HP two years ago hardly mentioned productivity. It was all about media.
Intel is now the future of television. The CEO ended his speech by saying that the “new normal” is a “rising baseline of fun” that is “brought to life by the human imagination.”
It seems like the main players in the computer industry are now all about entertainment.
This troubles me. The idea that the average american spends 247 minutes per day watching TV and only 50 minutes online really bothers me.
The availability of all the world’s entertainment content 24/7 on any device in our homes or in our hands leads me to believe that future generations all over the world will spend more and more of their time seeking entertainment. As if that is what life is all about.
Every year 150 m people get a mobile phone for the first time every year, 100 million get PCs. Most of the world have TVs. As these devices become Yahoo Go enabled and as Intel Viiv (with its 100 OEMs and a price point as low as $900) replaces traditional TVs, the whole world will have access to millions of hours of programming.
What does this mean for words? What will be the future of books? How well will words fare in a world that is filled with entertaining audio and video everywhere?
What does this mean for the future of health? In the US we’re setting obesity records and getting diabetes and Alzheimers in record numbers. Will future generations be couch potatoes
What does it mean for family life? More and more youth these days have multiple portable devices and wear earphones constantly. When they also have access to millions of hours of audio and video programming wherever they are, how will that change their attitudes towards their parents, siblings, and others?
I’m far from being a Luddite. But I am increasingly concerned about how the new focus on technology and entertainment will affect the world in the coming decades.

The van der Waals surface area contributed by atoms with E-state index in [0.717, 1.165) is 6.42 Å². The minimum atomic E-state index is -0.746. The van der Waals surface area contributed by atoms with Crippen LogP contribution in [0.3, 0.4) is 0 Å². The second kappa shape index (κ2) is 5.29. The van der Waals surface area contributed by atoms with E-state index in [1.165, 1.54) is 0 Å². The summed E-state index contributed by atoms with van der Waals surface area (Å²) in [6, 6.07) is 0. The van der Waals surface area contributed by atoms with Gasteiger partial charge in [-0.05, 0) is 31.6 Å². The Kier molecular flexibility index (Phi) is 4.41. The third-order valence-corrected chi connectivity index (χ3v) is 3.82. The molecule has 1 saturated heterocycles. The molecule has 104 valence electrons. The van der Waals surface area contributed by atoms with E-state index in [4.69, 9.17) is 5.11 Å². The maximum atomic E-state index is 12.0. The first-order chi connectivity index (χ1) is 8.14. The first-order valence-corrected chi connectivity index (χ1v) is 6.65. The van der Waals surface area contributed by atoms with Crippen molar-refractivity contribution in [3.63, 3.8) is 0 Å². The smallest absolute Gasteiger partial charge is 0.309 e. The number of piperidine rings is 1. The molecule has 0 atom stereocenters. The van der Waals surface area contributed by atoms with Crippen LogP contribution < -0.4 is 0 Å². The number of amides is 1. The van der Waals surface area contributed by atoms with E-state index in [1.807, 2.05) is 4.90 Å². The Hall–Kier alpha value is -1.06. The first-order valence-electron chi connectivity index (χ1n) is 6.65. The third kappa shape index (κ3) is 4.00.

Bill Joy thinks the world will end in grey goo, with nano or biotech gone bad.
My concern is that no one will notice because they’ll be so engrossed in listening to some of the 10,000 songs on their iPod or watching all the episodes of “Welcome Back, Kotter.”
Neal Postman worried about the death of public discourse in the age of television. His book “Amusing Ourselves to Death” offers a very thoughtful warning. He suggested that those of us in the modern world could not sit through the Lincoln Douglass debates (which were several hours long) because all we can handle is small sound bytes.
What happens to logic, reason, conversation, and the human experience when media consumption fills almost every waking hour of every day. (I think many people are averaging 8-12 hours a day already.)
I’m not wringing my hands in despair; I’m just wondering myself as I contemplate the sweeping changes that I am seeing here at CES and trying to foresee where the world is heading.
I’ve blogged previously about Peter Drucker stating that the decreasing in population is the developed world is the biggest issue facing western civilization.
I wonder if we continue to be more and more entertainment by mass media which will now be portable–what will that do to family life? What will that do to hard work and sacrifice?
Will a larger number of us be contented to drink beer and watch satellite television for 7 hours a day in trailer parks, caring little for anything else?
I saw that lifestyle first hand while serving as a missionary in North Carolina 20 years ago. I couldn’t comprehend it. I visited hundreds of homes and wondered why anyone would choose to live like that.
But I think a new modern version of that will be simply escaping from the traditional work of education, hard work, sacrifice and responsibility into a constantly connected mobile world filled with entertaining media. In other words, we won’t need the beer and trailer, but we’ll achieve just about as much in our lives as those who do. It will just be a more portable and more social version of it.
I already know that most high school students know almost nothing about history. Jay Leno has proven that over and over again with his hilarious man-on-the-street interviews.
But the more content entices millions of youth to escape into the attractive world of modern portable entertainment, where millions of hours of content are luring them, what will happen to education? How many teens will read and study and ponder the Federalist Papers, to understand the cost of freedom, and why we should limit government?
I think a deadly 1-2 punch happens when youth stop reading books and start living an Always On lifestyle — where they all know the lyrics to every popular rap song, but no one can quote even a few lines from the Gettysburg address.
Google Print has the potential to change this. The Open Content Alliance too.
But the question is, how will we get any youth to care, when they have their cell phone and their video-enabled iPod, and their Viiv TV and high-def and a large plasma screen, and access to millions of songs and ten thousand movies?
Will the world end in Grey Goo or will we all amuse ourselves to death watching music videos by the Goo Goo Dolls on our Viiv TV?